On November 8, 2018, the Court of Justice of the European Union (hereinafter: CJEU) rendered judgment in the C&D Foods case (C-502/17). The case concerned the recovery of VAT on costs related to a proposed, but ultimately not realized, sale of shares. The CJEU deemed the purpose for which the shares were sold as being decisive for whether there is a VAT recovery right on professional advisor fees.
C&D Foods intended to use the proceeds of the sale to repay a debt it had with its bank, which was also its shareholder. According to the CJEU, the share sale by C&D Foods was, in that case, an activity falling outside the scope of VAT. Consequently, the VAT charged on professional advisor fees was wholly non-deductible. This judgment may have a major impact on current Dutch practice concerning the sale of participations.
1. CJEU judgment
The Danish company C&D Foods is a member of the international Arovit group. It indirectly holds all the shares in Arovit Petfood and provides management and IT-related services to this participation. At a certain point in time, the shares of the Arovit group ended up in the hands of a bank, which had acquired these shares for EUR 1, because the then current owner could not meet its payment commitments to that bank. The bank intended to sell the shares in Arovit Petfood.
A law firm was engaged for the sale of the shares in Arovit Petfood, for which it drew up a draft agreement with an unnamed buyer. C&D Foods - the indirect shareholder of Arovit Petfood - ultimately abandoned the sale as no suitable buyer could be found. C&D Foods fully deducted the VAT on the professional advisor fees, but the Danish tax authorities refused to grant a VAT refund.
The CJEU confirmed that C&D Foods intended to use the proposed sale of the shares to repay outstanding debt at its bank, the new shareholder of the group. According to the CJEU, such a share sale is not directly related to the VAT-taxed services of C&D Foods, nor does it constitute an extension thereof. This means that the sale of the participation falls outside the scope of VAT and there is no VAT recovery right for the professional advisor fees.
2. Further analysis and impact on the Dutch practice
Noteworthy in this case is that the bank that had acquired the Arovit group had always intended to sell Arovit Petfood, as this would ensure that it no longer acted as a creditor of the Arovit group. It was also the bank that had arranged the professional advisor services for the account of C&D Foods. The only reason for selling the participation was thus to use the proceeds of the sale to repay existing debt to the bank, i.e. the new shareholder. The direct link with the VAT-taxed activities of C&D Foods is absent in this specific context. The CJEU seems to suggest a direct link between the professional advisor services and the shareholder interests of the Arovit group.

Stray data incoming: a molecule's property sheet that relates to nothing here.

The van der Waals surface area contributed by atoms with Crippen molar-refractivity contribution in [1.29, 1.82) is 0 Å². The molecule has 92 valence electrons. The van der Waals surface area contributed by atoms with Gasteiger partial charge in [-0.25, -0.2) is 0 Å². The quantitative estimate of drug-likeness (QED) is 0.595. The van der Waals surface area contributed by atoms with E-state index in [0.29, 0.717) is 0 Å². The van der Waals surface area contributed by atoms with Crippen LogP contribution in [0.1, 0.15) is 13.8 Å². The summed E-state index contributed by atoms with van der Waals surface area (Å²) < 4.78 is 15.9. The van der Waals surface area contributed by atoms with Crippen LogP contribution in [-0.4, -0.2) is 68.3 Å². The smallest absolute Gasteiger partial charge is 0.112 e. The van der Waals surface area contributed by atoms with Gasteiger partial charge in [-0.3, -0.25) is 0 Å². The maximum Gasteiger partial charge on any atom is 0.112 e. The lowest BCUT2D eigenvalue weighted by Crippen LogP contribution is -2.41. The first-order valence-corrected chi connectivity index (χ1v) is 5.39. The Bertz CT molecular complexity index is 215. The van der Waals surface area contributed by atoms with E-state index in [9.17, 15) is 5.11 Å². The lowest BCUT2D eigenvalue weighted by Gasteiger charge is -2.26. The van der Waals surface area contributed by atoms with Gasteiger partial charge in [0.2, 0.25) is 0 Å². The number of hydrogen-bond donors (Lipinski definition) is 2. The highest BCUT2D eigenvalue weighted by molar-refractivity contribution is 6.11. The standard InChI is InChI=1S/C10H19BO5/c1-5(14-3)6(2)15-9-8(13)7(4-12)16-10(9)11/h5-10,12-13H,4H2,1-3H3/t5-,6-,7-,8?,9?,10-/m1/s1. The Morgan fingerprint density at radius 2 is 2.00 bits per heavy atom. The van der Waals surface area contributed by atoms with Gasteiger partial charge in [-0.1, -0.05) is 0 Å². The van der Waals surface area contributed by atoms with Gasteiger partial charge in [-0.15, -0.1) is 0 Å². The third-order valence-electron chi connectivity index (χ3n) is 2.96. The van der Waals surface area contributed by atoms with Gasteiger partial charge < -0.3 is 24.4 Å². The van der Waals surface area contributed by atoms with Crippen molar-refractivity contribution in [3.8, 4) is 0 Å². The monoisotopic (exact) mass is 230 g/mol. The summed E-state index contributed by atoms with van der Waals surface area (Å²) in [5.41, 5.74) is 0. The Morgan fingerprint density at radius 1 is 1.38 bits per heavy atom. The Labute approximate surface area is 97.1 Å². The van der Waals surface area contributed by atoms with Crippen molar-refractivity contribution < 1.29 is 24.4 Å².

In our view, the CJEU judgment must be regarded in the specific context of the facts. The judgment expressly leaves room for a full or partial VAT recovery of professional advisor fees in the event of a share sale, if the sale takes place in the context of a restructuring or rationalization of a group on its own initiative. The purpose of this should be to use the proceeds of the share sale to strengthen the VAT-taxable activities of the group. This was also confirmed in previous CJEU case law (the SKF case, C-29/08).
In the Dutch practice, professional advisor fees in respect of a proposed sale of shares are generally regarded as general overhead, if the participation is actively held by providing VAT-taxed services to that participation, or if the participation is included in a VAT group. The normal VAT recovery rules apply to these costs. If a holding company intends to sell a participation, then given the CJEU judgment in this case it is essential to substantiate the purpose of the sale. If it is purely to serve the business interests of the group, then we believe that there is a VAT recovery right in accordance with the normal VAT recovery right and the associated limitations on this right.
We would like to point out here that the repayment of debt may very well also serve the business interests of the group. After all, relieving the debt position of a group directly affects its credit rating, the possibility of concluding new contracts with suppliers, or the possibility of carrying on new business activities. In this respect, what is important for the group in a business sense, may also be important for its shareholders, and in this sense there is a common interest for all stakeholders in such cases. Further development of the law on this issue will have to show exactly where the line should be drawn.
3. What are your options?
In light of the CJEU judgment, it is essential to examine the purpose of selling a participation and how the proceeds from the sale are used. If your business is involved with the sale of participations (whether or not occasionally), then it is certainly advisable to consult your designated advisor to discuss the implications of this judgment.
The outcome of this judgment is of major importance for M&A practices, whether or not within groups, private equity enterprises, but also for operating businesses holding participations. Our specialists in the Indirect Tax Group and the M&A Group will be happy to be of assistance in this respect.